During the reigns of George I. and II., therefore Belsize House was a place of somewhat similar resort to those of Vauxhall and Ranelagh. In 1721 the St. James' Journal reports that the "Prince and Princess of Wales dined at Belsize, and a wild deer was killed in the park; there were between three and four hundred coaches from London on that occasion." Gambling, riots, and amusements of an unrefined nature brought this place into bad favour with the neighbouring residents, who petitioned to have it closed. A satire was published, commencing with this doggerel:--

      "The house which is a nuisance to the land
      Doth near a park and handsome garden stand,
      Fronting the road, betwixt a range of trees,
      Which is perfumed with a Hampstead breeze."

After a lapse of time the manor regained its former respectability, for we find it tenanted by the Right Hon. Spencer Perceval, Prime Minister of England, who was assassinated in the lobby of the House of Commons, and whose portrait hangs in our National Gallery.

The mansion was pulled down in 1852, and the park, which formed a stretch of green country outside our village towards the south, began to disappear being cut up into roads, and the houses in Belsize Park began to be built.

The high stone walls which had anciently divided the park from the Forest of St. John, or St. John's Wood, were pulled down, and the materials used to form new roads on the estate. That the land still belonged to the Dean and Chapter of Westminster is evident from the fact of the selection of the names of two of its Deans, i.e., Buckland Crescent and Stanley Gardens.

The country on the south-west of the village remained for twenty years longer in its natural condition. The Conduit Fields, thus named owing to a clear spring of water which was bought at one time for a penny a pail, remained in a state of pasture-land until 1872, when they became transformed into Fitzjohn's Avenue. At the top of the Avenue is a house called Conduit Lodge, and the outer wall marks the spot of the spring, a drinking fountain being placed there for a memorial below which is seen part of the old well.

When I was a very small child our garden opened on to these meadows through Belsize Lane, where we used to tumble in the hay, and catch fascinating tadpoles in the pond. There was a stile at the end of each field, every field rising higher until it culminated in a mass of tall trees, with the green copper spire of the church which looked as if it had fallen down into the square brick tower, standing up on the top of the hill.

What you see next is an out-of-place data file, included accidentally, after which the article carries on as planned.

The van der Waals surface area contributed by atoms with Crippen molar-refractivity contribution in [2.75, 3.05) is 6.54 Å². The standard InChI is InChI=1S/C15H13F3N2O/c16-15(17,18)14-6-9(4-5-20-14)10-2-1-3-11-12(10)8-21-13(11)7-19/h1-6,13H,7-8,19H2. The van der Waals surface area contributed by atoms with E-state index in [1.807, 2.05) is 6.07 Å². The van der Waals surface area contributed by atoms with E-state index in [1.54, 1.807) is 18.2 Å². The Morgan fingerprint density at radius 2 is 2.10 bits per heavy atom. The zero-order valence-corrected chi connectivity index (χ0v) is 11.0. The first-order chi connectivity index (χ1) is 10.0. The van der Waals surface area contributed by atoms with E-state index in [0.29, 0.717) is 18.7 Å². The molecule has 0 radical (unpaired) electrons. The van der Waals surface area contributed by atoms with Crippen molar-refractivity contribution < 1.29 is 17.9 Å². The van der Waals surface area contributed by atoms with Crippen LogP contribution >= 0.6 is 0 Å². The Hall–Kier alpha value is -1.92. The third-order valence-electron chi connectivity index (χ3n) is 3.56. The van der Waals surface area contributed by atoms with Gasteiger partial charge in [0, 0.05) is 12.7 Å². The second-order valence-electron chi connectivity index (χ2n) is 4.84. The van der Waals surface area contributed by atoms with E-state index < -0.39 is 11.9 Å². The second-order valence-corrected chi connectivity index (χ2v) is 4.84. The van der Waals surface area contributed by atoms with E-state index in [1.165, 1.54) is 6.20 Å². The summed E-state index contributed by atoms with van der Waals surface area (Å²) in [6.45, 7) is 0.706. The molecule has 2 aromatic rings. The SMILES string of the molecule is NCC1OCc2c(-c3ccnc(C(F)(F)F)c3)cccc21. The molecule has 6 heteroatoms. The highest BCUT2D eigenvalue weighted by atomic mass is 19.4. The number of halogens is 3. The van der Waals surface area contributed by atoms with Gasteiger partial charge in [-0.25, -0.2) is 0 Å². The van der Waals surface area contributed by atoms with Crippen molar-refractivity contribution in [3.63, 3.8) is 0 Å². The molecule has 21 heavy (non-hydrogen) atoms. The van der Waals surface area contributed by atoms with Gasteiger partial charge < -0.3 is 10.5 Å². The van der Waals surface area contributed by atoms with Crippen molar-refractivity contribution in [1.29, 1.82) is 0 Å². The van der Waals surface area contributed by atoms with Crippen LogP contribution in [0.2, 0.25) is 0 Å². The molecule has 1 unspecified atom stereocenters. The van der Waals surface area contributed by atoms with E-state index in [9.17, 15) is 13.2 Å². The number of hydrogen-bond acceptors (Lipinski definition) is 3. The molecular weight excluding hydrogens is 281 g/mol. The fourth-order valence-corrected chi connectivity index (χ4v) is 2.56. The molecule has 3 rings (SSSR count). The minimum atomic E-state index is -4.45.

The original church being decayed was pulled down in 1745, and after two years was replaced by the present edifice. The houses on the north side of Church Row were built in James II.'s reign, and those on the south side in the reign of Queen Anne.

Inside the church the very high pews of dark oak still remained, the walls were plain white-washed and the windows had no coloured glass; indeed the interior of the building in those days presented such a different appearance that were it not for that unmistakable steeple I should be inclined to doubt the church's identity.

If we walk up the narrow lane north of the church we come to the original Catholic Settlement hidden away in a really Old Hampstead corner called Holly Place, where the chapel stands in the midst, with the Presbytery on its right hand and the small orphanage of St. Vincent and a Franciscan convent and school on its left; all these being established in the old row of dwelling houses. Immediately inside the chapel is a recumbent carved figure in stone of the Abbe Morel who came in 1796, as a political French refugee, to this "secluded sweet village near London," where he found two hundred of his disturbed fellow-countrymen, and devoted the rest of his life to their spiritual needs; at first saying mass in a stable-loft on the Rosslyn estate, and in 1816, building the chapel and priest's house adjoining. Close to the tomb is a glass door through which you can see into the sacristy, and there hangs an oil-painting showing the gentle benevolent face of this venerable man. Here he ministered and was at last laid to rest at the age of fourscore and six. Having been born in Normandy, 1766, he came to Hampstead when he was thirty years old, after which he worked for fifty-six years in this same English parish where he made himself loved and revered.